By special favour, and for his better conveniency in attending upon the ark, which then was, and for a long time was to be, in Shiloh, which was near to this place; whereas the cities which were given to the priests were in Judah, Benjamin, and Simeon, which were remote from Shiloh, though near to the place where the ark was to have its settled abode, to wit, to Jerusalem.

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Poole, Matthew, "Commentary on Joshua 24:33". Matthew Poole's English Annotations on the Holy Bible. 1685.

Peter Pett's Commentary on the Bible

And Eleazar, the son of Aaron, died, and they buried him in the hill of (or Gibeah of) Phinehas his son which was given to him in the hill country of Ephraim.’

Eleazar, the son of Aaron, the priest, also died. Thus the old generation was dying out. This man too had been looked to as one of the greats. The future lay in new hands, but they would not prove capable of sustaining it.

He was buried in the inheritance of his son Phinehas, given to him in the hill country of Ephraim. This was probably in Benjamin, for that was the part of the hill country of Ephraim in which rights to dwell in cities were allotted to the priests (Joshua 21:17-18).

So the book ends with the burial of three men who had lived in Egypt but were buried in Canaan as God had promised Israel. One of them had declared long before his certainty that one day Israel would return to the land promised by God (Genesis 50:24-25). The lives of the other two had witnessed all the events described in Exodus, Numbers, Deuteronomy and Joshua, and they had lived to see downtrodden Israel at rest in the land of promise. It was a fitting end to this triumphant book.

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Pett, Peter. "Commentary on Joshua 24:33". "Peter Pett's Commentary on the Bible ". 2013.

Joseph Benson's Commentary of the Old and New Testaments

Joshua 24:33. They buried him in a hill which was given him — By special favour, and for his better conveniency in attending upon the ark, which then was, and for a long time was to be, in Shiloh, near this place: whereas the cities which were given to the priests were in Judah, Benjamin, and Simeon, which were remote from Shiloh, though near the place where the ark was to have its settled abode; namely, at Jerusalem. It is probable Eleazar died about the same time with Joshua, as Aaron did in the same year with Moses. While Joshua lived, religion was kept up, under his care and influence; but after he and his cotemporaries were gone, it swiftly went to decay. How well is it for the gospel church that Christ, our Joshua, is still with it by his Spirit, and will be always, even to the end of the world!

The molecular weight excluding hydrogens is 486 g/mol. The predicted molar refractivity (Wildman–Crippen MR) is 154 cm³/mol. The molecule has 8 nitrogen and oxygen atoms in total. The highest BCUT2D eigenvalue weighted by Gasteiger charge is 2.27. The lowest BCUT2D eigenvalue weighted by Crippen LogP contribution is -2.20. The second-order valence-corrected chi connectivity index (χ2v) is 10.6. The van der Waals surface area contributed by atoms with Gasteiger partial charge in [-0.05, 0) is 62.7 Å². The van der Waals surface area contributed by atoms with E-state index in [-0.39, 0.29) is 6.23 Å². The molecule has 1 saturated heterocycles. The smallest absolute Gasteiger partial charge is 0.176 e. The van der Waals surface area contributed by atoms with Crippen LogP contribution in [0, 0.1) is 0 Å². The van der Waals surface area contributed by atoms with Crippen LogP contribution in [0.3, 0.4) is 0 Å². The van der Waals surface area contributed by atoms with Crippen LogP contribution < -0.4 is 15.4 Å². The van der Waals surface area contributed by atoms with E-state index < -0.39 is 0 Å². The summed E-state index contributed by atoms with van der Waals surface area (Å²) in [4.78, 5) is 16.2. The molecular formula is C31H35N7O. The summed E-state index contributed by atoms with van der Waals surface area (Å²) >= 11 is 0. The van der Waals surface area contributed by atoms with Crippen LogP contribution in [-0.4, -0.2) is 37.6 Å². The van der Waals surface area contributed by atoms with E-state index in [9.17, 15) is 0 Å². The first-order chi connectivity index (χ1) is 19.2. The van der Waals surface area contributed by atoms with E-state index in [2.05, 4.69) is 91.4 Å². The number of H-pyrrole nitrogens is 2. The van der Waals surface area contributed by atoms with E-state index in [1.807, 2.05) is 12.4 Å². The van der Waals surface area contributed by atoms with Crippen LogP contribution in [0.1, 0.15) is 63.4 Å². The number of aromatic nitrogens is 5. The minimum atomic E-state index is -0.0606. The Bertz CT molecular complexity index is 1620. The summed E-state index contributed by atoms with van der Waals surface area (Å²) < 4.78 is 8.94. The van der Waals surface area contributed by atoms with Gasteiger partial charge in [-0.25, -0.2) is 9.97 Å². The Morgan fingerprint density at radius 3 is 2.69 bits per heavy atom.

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Benson, Joseph. "Commentary on Joshua 24:33". Joseph Benson's Commentary. 1857.

George Haydock's Catholic Bible Commentary

Eleazar, the second high priest, was succeeded by his son Phinees. They were both of a very unexceptionable character. The Holy Ghost says, (Ecclesiasticus xlv. 28,) Phinees, the son of Eleazar, is the third in glory, by imitating him (his father or grandfather) in the fear of the Lord, &c. The Jews seem to have adopted the doctrine of Pythagoras, with respect to Phinees, (Haydock) as they say that he was the man of God, (3 Kings ii. 27,) who appeared to Heli, (Trad. Heb. in Reg.) and that he was consulted by Jephte, and gave him advice to fulfil his vow; that he was the same person with Elias, and with one Phinees, who returned from the captivity with Esdras, 1 Paralipomenon ix. 20. They will even have him to be an incarnate angel. (Ap. Munster, &c.) But without dwelling any longer on these fabulous accounts, (Calmet) he was surely a man of the greatest zeal and piety. (Haydock) --- In consideration of his extraordinary merit, the city of Gabaath was given to him, though it was not properly a sacerdotal city, and priests could not regularly possess any land as their inheritance. Grotius supposes that he obtained this city along with his wife, as she was an heiress of the tribe of Ephraim. But if that had been the case, must she not have married some of the same tribe? Numbers xxxvi. 8. (Calmet) --- Septuagint (Grabe) add, "In that day the children of Israel taking the ark of the covenant of God, carried it about among themselves, and Phinees was priest instead of his father, till he died, and he was buried in Gabaath, his own city. But the Israelites went each to his own place and city; and the children of Israel worshipped Astarte and Asteroth, and the gods of the surrounding nations, and the Lord delivered them into the hands of Eglon, the king of Moab, and he held them in subjection 18 years. See Judges iii. 12, 14. Why this is recorded in this place does not appear, unless it be to insinuate that the servitude under Eglon did not commence till after the death of Phinees, who had been high priest 40 years. Abisue, his son, entered upon the pontificate in the first year of the administration of Aod, 1 Paralipomenon vi. 4, 50. (Salien, in the year of the world 2641, in the year before Christ 1412.) Josue and Eleazar had reigned nearly during the same period of time, and finished their course together. They had assisted each other in keeping the people of God under due restraint. Their successors in office acted with the like zeal and concord, though they were not quite so successful. It is probable that Phinees would have the chief sway in "the aristocracy" of the ancients, which Josephus says took place between Josue and Othoniel. Their government is acknowledged by most authors, though Salien supposes that their authority, as distinct from the Sanhedrim, consisted in giving good example. Many assert that Phinees ruled the people twenty-three years. (Haydock)